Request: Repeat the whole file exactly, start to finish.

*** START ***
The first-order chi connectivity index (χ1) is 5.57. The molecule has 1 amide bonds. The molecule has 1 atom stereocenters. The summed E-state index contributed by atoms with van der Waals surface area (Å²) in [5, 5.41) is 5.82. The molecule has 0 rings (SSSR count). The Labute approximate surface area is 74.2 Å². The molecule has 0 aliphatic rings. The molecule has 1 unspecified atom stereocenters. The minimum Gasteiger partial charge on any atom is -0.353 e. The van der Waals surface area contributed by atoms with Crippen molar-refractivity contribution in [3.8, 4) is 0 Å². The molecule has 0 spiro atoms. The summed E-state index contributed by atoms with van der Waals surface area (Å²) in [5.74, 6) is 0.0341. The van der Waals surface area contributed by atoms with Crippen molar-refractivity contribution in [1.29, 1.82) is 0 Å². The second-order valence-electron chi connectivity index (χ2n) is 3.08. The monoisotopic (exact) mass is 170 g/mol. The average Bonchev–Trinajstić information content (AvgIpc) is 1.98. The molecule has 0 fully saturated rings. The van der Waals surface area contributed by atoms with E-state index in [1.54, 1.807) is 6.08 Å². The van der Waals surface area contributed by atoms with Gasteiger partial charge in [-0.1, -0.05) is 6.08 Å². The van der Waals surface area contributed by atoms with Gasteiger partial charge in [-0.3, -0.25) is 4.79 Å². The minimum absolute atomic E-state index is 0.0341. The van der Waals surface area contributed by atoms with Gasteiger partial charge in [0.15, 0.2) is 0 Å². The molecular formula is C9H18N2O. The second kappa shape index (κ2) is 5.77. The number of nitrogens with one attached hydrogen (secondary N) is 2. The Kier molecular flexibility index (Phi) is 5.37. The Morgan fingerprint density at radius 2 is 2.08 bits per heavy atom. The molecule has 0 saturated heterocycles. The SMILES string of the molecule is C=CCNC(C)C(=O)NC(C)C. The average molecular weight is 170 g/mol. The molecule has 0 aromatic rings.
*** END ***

The first-order chi connectivity index (χ1) is 5.57. The molecule has 1 amide bonds. The molecule has 1 atom stereocenters. The summed E-state index contributed by atoms with van der Waals surface area (Å²) in [5, 5.41) is 5.82. The molecule has 0 rings (SSSR count). The Labute approximate surface area is 74.2 Å². The molecule has 0 aliphatic rings. The molecule has 1 unspecified atom stereocenters. The minimum Gasteiger partial charge on any atom is -0.353 e. The van der Waals surface area contributed by atoms with Crippen molar-refractivity contribution in [3.8, 4) is 0 Å². The molecule has 0 spiro atoms. The summed E-state index contributed by atoms with van der Waals surface area (Å²) in [5.74, 6) is 0.0341. The van der Waals surface area contributed by atoms with Crippen molar-refractivity contribution in [1.29, 1.82) is 0 Å². The second-order valence-electron chi connectivity index (χ2n) is 3.08. The monoisotopic (exact) mass is 170 g/mol. The average Bonchev–Trinajstić information content (AvgIpc) is 1.98. The molecule has 0 fully saturated rings. The van der Waals surface area contributed by atoms with E-state index in [1.54, 1.807) is 6.08 Å². The van der Waals surface area contributed by atoms with Gasteiger partial charge in [-0.1, -0.05) is 6.08 Å². The van der Waals surface area contributed by atoms with Gasteiger partial charge in [-0.3, -0.25) is 4.79 Å². The minimum absolute atomic E-state index is 0.0341. The van der Waals surface area contributed by atoms with Gasteiger partial charge in [0.15, 0.2) is 0 Å². The molecular formula is C9H18N2O. The second kappa shape index (κ2) is 5.77. The number of nitrogens with one attached hydrogen (secondary N) is 2. The Kier molecular flexibility index (Phi) is 5.37. The Morgan fingerprint density at radius 2 is 2.08 bits per heavy atom. The molecule has 0 saturated heterocycles. The SMILES string of the molecule is C=CCNC(C)C(=O)NC(C)C. The average molecular weight is 170 g/mol. The molecule has 0 aromatic rings.